Saturday, August 29, 2015

Katrina Ten Years Afterward

On this date, ten years ago, New Orleans was flooded by Hurricane Katrina, which also devastated the Mississippi and Alabama Gulf Coasts. More than 80% of the city's area was flooded, and much of the population relocated. Over 1,800 people in Louisiana, Mississippi, and Alabama died as a result of  the hurricane and flooding.

New Orleans has  come back; maybe not necessarily like the New York Times would have wished. But it is steadily coming back!

Here's some scenes from my neighborhood after the levees broke and the floods came, Lakeview:

Harrison Ave. and Colbert St.

Near the Lakewfront

Canal Blvd. underpass

Mt. Carmel Academy, on Robert E. Lee Boulevard

Where the levee broke


allenwoodhaven said...

I experienced a major flood, from Tropical Storm Agnes, in NY state when I was a teenager. They are completely devastating, perhaps worse than any natural disaster. Fire can be contained or controlled more easily. Earthquakes are thankfully rarer. Tornadoes have a relatively narrow swath of destruction. Nothing can stop water when it starts to overflow barriers. My heart goes out to all the areas Katrina hit. It's a long road to recovery, even with adequate resources. The Gulf Coast did not get enough help, then or now.

Linda Kay said...

Angel, there was a special on Fox News (yes I watch it) about Katrina and the new sea walls that have been built around the city. We had some local flooding that took some lives here in Texas, not far from me, but thankfully I have never been involved in a flood personally. I can't even imagine the devastation, frustration and hard work that followed. Thanks for this reminder.

Elvis Wearing a Bra on His Head said...

That was a horrible disaster, with the clusterfuck that followed and all. I'm glad you got through, Angel! Good to see you in HSV. I love New Orleans.

Mike said...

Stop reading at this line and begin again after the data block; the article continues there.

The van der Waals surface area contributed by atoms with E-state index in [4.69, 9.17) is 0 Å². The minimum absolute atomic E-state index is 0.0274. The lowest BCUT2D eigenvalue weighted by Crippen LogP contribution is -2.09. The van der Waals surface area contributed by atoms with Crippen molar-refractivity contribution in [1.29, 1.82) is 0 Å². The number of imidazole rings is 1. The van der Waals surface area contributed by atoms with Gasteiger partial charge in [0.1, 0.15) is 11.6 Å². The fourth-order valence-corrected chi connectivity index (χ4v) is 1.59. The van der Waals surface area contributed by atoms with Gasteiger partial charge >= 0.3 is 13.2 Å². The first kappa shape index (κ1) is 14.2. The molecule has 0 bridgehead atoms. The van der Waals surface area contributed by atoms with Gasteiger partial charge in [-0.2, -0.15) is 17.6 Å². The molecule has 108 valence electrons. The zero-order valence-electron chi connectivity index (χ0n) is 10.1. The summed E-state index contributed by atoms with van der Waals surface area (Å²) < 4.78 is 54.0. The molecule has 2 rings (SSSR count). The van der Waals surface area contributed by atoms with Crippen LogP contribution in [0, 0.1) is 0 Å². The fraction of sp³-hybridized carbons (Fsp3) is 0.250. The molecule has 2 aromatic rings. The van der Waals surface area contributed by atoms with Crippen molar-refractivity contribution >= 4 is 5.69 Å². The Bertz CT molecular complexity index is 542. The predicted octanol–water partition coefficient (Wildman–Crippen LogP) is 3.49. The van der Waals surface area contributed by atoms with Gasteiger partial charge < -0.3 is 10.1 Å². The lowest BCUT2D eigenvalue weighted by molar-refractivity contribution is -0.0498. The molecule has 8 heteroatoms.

I don't know if I could live in a flood plain let alone below sea level. Needless to say I'm not moving to Holland any time soon.

TexWisGirl said...

i was just reading about the 'where are they now' of 9 key players from that horrible event. blanco and nagin made me mad as hell back then. fighting, pointing fingers, blaming everyone but themselves, late to call for federal aid. yes, fema was not prepared to answer the magnitude of the call, but they had to be asked to come in by the state first. gen. honore was my hero thru that horror. i wanted him to run for president. i'd still vote for him today.

my husband spent 4 days in the water rescuing folks, loading them into boats and helicopter baskets. yes, he saw bodies float by. yes, he was shot at (either by anti-govt folks or people thinking they were looters). it forever changed him but he still works for fema today and gives them 110% no matter what the task or where. he refuses to get into the political finger-pointing and simply does the best job he can. i will always be proud of him.

Cloudia said...

Wow, you have been in a real disaster! More props to you, Angel, for your resilience! I so admire the people of your area who seem such great people and every one an artist in one way or another! Great folks, food, living culture - can't beat that! President said he got a grease spot on his suit while visiting N.O. "If you don't have a grease spot somewhere, you didn't enjoy the City."

( '>
Trip was great, but being without internet made me miss you and all my friends!

Bilbo said...

Katrina was a terrible disaster made more terrible by the ineptitude of a lot of people in high places who should have known and done their jobs better. The sign blaming the Corps of Engineers for the tragedy is an example of how nowadays everyone rails about how terrible and overreaching "The Government" is, but on the other hand, blaming it for not doing more and making it a convenient scapegoat for the failures of local leaders. But if nothing else good came from Katrina, at least you survived, Angel.

eViL pOp TaRt said...

Thanks for your comments and encouragement, you all! A special thanks for your husband being it the rescue operation. Those brave rescuers were sorely needed, and they made a difference! In my own case, I evacuated with my older brother just before the levee broke. He took his fiancée and his little sis to northern Alabama; later into Kentucky.